June 21, 2023
When it comes to user or customer experience, we have to step into the shoes of our audience. We're encouraged to understand their behaviours, motivations and challenges to not only provide a great experience but to produce a product or service that is truly valuable to them. Previously we've written about how to effectively validate ideas with customers, but now it's time to delve deeper and explore the delicate art of balancing customer needs with our business objectives. It's a risky game when the scales tip too far in either direction.
In 2014, author, speaker and innovator David Bland tweeted a diagram commenting: 'This is what I'm calling the Product Death Cycle'. This cycle demonstrates countless businesses' challenges when they let customers design their products or assume they know what users truly want. And it's also known as the Product Death Cycle Trap.
Let's break down David's diagram so you can find out if you've fallen down the trap and what you can do to pull yourself out.
When a product fails to gain traction or experiences unanticipated slow growth, it signals a problem. At this stage, the issues may not be apparent, and you'll be asking yourself: why is this happening? Two common approaches emerge: making assumptions about the problem and implementing fixes or asking your customers.
Your next step would be to ask customers what would help improve the product or service or to come to them with feature ideas and ask for their opinion. Remember, what customers think they want, won't always be what they need. And it's your job as a business to interpret their underlying needs, wants and motivations and translate them into practical solutions. You can't expect your customers to design their own solutions - that's your role as a business. Remember that users may lack the technical expertise to understand the feasibility of proposed features. Trying to add everything everyone asks for is not practical.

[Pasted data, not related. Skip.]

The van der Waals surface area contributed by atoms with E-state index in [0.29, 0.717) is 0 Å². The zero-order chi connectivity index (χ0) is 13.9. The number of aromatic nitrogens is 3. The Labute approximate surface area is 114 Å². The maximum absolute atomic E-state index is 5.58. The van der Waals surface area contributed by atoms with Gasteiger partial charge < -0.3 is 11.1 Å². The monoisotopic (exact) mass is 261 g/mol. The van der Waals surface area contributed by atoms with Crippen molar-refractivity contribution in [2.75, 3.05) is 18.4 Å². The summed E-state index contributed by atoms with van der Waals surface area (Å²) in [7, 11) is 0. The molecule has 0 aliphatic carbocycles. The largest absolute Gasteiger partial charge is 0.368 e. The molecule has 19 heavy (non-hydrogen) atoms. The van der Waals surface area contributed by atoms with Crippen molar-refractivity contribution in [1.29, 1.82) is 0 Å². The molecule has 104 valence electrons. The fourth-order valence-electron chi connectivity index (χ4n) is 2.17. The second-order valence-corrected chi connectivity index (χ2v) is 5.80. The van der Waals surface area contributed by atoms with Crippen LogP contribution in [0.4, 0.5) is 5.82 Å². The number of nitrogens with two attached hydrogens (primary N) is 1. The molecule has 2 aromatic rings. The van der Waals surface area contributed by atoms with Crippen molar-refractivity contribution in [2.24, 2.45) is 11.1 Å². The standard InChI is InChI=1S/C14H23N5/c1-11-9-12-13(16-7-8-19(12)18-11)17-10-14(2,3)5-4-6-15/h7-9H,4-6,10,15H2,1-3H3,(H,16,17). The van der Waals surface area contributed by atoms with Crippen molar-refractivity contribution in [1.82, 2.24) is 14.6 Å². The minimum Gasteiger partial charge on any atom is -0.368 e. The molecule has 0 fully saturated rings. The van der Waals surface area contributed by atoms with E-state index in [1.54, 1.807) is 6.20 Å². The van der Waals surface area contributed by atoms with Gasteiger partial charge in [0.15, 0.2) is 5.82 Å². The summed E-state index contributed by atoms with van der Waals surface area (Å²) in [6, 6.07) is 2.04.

Instead of focusing on what's missing, consider the root causes behind customers' lack of usage. Rely on qualitative and quantitative data to uncover what customers genuinely want and need, rather than directly asking them. Prioritise addressing the underlying problems and the outcomes customers are trying to achieve. This shift allows you to design solutions that fulfil their needs, focusing on outcomes rather than outputs.
Maybe if we add just one more new feature, people will want to use our product?
The inclination to add customer-requested features in the hope of increasing product usage can be risky. This approach can lead to challenges such as resource and budget constraints, time-consuming development, and a disjointed user experience. Incorporating features without considering how they will work cohesively may also result in increased customer frustration, diminished loyalty, and difficulties in demonstrating value to potential customers.
The hardest part about the Product Death Cycle trap is that often, you don't even know you're in it because good intentions drive you. By understanding what it is, you can take a step back and evaluate your current product and processes. You can start breaking free from the cycle by making evidence-backed changes aligned with your desired success metrics. Seeking an external perspective from experience design consultants can also prove invaluable, offering an unbiased view and objective insights.
If you're not sure what customer problems you should be solving, try the '5 Whys' tactic. When a customer has a new feature request, ask them why they need it. Continually ask "why" for each response they provide. This iterative questioning helps uncover the root cause of their problem, potentially leading to alternative solutions that address their needs more effectively than their initial suggestion.
Additional questions you should ask yourself and your team are:
Falling into the Product Death Cycle Trap can hinder growth, customer satisfaction, and product adoption. By understanding the trap, adopting a problem-first approach, and leveraging data-driven insights, you can create products and services that resonate with your customers while still achieving your business objectives. Remember, escaping the trap requires a combination of introspection, evidence-based decision-making, and sometimes seeking external expertise to guide the way.
At Bo Studio, we're your agritech experience design specialists. If you're ready to work with an experience design studio, or you're already in the midst of a project and want a fresh perspective, don't be shy to get in touch with us for an initial consultation.Get in touch
Leverage the customer-centric approach of the Jobs-to-be-Done (JTBD) framework to effectively uncover and address customer needs.
Break down silos, foster collaboration, and unlock the full potential of user insights. Start building your customer research repository today using our free Notion template.
Direct customer feedback can sometimes be misleading when validating new feature ideas. To build better customer experiences, try alternative approaches such as observing customers, using indirect questioning, and creating prototypes. Trusting what people do, not just what they say, is key.